Despite the broad scope of the Investigatory Powers Bill, it generated little public debate in the U.K., and did not receive a great deal of coverage in the mainstream press. One reason for this was undoubtedly the U.K.’s shock vote in June to leave European Union ­ known as Brexit ­ which has dominated news and discussion in recent months. But there was another major factor for the swift passage of the law in the face of little backlash. The Labour Party, the U.K.’s leading opposition political party, had pledged to fight back against “unwarranted snooping,” but ended up supporting the government and voting in favor of the new surveillance law. “Blame has to be fixed on the Labour Party,” says Killock. “They asked for far too little and weren’t prepared to strongly challenge many of the central tenets of the bill.”

In an effort to placate some of its critics, the government has agreed to strengthen oversight of the surveillance. The Investigatory Powers Bill introduces for the first time a “judicial commissioner” ­ likely a former senior judge ­ who will have the authority to review spying warrants authorized by a government minister. It also bolsters provisions relating to how police and spy agencies can target journalists in a bid to identify their confidential sources. New safeguards will mean the authorities will have to seek approval from the judicial commissioner before obtaining a journalist’s phone or email records; previously they could obtain this data without any independent scrutiny.

The U.K.’s National Union of Journalists, however, believes that the law does not go far enough in protecting press freedom. The union is particularly alarmed that any potential surveillance of media organizations will be kept completely secret, meaning they will not be afforded the chance to challenge or appeal any decisions relating to them or their sources. “The bill is an attack on democracy and on the public’s right to know and it enables unjustified, secret, state interference in the press,” the union blasted in a statement last week, adding that “the lack of protection for sources has an impact on journalists working in war zones or those investigating organized crime or state misconduct.”

Other issues relating to how the law will be applied remain unclear. It contains a provision, for instance, allowing the government to serve a company with a “technical capability notice,” which can include “obligations relating to the removal by a relevant operator of electronic protection applied by or on behalf of that operator to any communications or data.” Earlier this year, technology giants Apple, Facebook, Google, Microsoft, Twitter, and Yahoo criticized this power, expressing concerns that it could be used by the government to force companies to weaken or circumvent encryption technology used to protect the privacy of communications and data.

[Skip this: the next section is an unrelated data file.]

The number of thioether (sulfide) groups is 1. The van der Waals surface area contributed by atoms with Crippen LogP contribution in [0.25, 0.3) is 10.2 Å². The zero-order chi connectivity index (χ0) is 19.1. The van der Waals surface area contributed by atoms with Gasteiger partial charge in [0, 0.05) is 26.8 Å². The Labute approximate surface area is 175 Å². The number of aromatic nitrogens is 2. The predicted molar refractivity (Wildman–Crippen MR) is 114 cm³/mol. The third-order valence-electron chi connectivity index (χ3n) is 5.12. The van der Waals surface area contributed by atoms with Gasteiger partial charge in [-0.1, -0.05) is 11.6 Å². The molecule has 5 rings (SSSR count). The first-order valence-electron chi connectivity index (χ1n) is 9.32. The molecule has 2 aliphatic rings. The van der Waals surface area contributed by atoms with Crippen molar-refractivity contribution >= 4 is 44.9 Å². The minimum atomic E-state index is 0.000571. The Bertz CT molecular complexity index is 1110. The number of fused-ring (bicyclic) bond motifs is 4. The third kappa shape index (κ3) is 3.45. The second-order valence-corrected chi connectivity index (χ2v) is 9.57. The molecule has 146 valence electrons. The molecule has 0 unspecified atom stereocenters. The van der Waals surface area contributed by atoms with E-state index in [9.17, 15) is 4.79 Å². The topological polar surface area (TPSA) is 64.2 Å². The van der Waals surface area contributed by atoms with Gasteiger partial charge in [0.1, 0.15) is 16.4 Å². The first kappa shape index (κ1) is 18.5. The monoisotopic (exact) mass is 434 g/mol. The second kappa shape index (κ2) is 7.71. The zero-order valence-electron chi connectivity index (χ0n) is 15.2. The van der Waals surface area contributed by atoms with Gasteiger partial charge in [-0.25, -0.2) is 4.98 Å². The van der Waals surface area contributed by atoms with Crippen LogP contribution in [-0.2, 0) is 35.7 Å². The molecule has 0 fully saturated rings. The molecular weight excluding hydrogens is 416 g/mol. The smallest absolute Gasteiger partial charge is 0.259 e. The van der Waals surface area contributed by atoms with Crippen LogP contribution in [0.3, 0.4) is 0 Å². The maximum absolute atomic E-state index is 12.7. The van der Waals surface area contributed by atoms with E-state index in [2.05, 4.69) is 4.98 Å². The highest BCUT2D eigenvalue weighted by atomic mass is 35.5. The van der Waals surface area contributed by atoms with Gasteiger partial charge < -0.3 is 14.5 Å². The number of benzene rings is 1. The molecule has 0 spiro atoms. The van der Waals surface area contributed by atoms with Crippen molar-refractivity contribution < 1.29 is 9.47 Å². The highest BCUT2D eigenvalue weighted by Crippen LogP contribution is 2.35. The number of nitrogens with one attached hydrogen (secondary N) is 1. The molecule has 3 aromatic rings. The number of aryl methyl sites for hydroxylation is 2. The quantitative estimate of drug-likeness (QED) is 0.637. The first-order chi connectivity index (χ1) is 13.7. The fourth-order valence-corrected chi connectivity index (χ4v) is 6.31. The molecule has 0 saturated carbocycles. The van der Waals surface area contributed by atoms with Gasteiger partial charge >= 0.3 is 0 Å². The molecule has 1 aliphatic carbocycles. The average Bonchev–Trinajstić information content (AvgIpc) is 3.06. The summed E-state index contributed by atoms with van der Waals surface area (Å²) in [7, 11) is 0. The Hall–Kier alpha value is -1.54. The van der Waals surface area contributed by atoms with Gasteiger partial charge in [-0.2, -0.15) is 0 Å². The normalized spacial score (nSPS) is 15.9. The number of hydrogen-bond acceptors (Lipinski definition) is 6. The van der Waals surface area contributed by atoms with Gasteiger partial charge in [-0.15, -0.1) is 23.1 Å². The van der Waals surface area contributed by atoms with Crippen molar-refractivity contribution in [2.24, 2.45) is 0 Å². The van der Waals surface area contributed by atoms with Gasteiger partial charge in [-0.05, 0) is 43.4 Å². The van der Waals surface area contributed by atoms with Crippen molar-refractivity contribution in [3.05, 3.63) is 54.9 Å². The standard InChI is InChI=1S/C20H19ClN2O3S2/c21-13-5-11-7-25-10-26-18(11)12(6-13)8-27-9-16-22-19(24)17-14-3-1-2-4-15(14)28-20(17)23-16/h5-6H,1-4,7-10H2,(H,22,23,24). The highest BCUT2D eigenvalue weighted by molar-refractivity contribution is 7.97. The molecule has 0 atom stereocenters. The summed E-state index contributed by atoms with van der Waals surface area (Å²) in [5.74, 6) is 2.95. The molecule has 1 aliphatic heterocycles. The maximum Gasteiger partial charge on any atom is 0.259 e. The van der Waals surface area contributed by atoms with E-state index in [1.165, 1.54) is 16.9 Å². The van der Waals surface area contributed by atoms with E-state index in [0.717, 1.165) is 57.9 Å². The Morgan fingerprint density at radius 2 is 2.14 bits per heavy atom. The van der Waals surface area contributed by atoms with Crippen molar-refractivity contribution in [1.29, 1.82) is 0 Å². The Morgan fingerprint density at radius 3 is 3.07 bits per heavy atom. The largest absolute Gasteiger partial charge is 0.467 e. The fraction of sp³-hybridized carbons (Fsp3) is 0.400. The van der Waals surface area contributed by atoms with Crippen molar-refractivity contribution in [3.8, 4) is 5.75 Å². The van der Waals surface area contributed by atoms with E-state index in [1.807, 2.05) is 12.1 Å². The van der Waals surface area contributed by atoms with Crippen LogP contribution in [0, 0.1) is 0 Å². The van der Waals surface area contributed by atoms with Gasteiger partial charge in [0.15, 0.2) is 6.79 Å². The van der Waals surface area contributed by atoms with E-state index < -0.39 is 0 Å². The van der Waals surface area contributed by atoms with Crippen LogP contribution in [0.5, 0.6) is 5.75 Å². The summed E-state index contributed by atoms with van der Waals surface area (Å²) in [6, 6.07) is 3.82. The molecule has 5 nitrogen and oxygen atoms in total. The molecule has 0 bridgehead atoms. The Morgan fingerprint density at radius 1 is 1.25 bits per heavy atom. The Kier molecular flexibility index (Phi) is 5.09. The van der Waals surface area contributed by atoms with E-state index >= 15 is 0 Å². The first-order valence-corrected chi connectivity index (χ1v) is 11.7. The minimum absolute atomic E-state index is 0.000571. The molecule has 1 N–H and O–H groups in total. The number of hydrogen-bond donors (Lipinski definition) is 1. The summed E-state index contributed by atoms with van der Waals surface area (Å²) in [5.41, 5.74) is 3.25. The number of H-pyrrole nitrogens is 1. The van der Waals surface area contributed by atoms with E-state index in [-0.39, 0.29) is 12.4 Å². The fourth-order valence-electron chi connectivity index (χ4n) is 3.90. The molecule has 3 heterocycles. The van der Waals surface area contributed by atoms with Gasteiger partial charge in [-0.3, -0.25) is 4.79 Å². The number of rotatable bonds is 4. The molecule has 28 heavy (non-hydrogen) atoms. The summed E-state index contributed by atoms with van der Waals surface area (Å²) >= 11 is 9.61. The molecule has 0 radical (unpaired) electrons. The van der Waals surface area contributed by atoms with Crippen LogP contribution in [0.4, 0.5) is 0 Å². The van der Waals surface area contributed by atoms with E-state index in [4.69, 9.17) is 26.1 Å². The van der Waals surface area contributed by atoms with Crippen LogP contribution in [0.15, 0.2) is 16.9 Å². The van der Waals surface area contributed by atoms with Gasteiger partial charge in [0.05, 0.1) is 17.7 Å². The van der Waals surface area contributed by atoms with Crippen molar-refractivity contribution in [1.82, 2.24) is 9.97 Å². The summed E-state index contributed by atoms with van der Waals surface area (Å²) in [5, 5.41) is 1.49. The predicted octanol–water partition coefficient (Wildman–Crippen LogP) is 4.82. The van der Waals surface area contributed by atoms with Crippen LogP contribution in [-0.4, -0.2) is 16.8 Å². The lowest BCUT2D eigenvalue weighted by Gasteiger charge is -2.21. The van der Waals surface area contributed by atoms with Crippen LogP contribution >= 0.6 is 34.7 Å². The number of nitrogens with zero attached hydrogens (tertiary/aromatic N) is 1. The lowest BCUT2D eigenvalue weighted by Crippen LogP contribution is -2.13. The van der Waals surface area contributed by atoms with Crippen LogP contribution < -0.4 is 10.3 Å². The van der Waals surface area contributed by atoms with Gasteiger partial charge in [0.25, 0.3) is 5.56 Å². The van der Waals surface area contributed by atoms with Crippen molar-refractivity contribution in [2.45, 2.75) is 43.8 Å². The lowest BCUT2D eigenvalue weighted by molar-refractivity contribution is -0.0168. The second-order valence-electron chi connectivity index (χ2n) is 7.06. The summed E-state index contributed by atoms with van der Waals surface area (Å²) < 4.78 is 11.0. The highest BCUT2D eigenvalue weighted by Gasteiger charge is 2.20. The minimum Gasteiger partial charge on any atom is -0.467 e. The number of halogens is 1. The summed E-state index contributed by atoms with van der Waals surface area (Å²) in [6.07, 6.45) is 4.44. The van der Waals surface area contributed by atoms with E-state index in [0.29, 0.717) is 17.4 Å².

In practice, if the law is used to undermine encryption, it may never come to light. The government included a section in the law that criminalizes “unauthorized disclosures” of any information related to its surveillance orders, which could potentially deter any whistleblowers or leakers from coming forward. The punishment for breaches is a prison sentence of up to 12 months, a fine, or both.

Though the Investigatory Powers Bill will soon to come into force, it is likely to face several lawsuits. There are at least three ongoing cases that could result in changes to some of its provisions. One of these cases is a major challenge in the European Court of Human Rights, which could potentially rule the government’s mass collection and retention of data to be illegal. (Judgments from the European Court of Human Rights remain binding in the U.K., despite its vote to leave the European Union.)

Either way, some are not willing to leave it up to the courts to determine how much of their data the government can vacuum up. One recently established British nonprofit company, calling itself Brass Horn Communications, says it is planning to build a new internet provider that is based on Tor ­ a tool used to browse the internet anonymously ­ in an effort to help people protect themselves from the spying. “We should be able to research an embarrassing medical condition, or ask questions on Google, without having to worry about it being stored on a permanent internet record somewhere,” says a spokesperson for the company. “The government has decided that everyone is a suspect, but you can’t treat an entire society as criminal.”


RELATED


U.K. Parliament Debates “Snoopers’ Charter”


Seven Major Takeaways From the U.K.’s Proposed Surveillance Rules

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PostPosted: Sun Nov 27, 2016 2:45 am    Post subject: Reply with quote

Petition to repeal the legislation:

Repeal the new Surveillance laws (Investigatory Powers Act)
https://petition.parliament.uk/petitions/173199

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PostPosted: Wed Jun 14, 2017 7:22 pm    Post subject: Reply with quote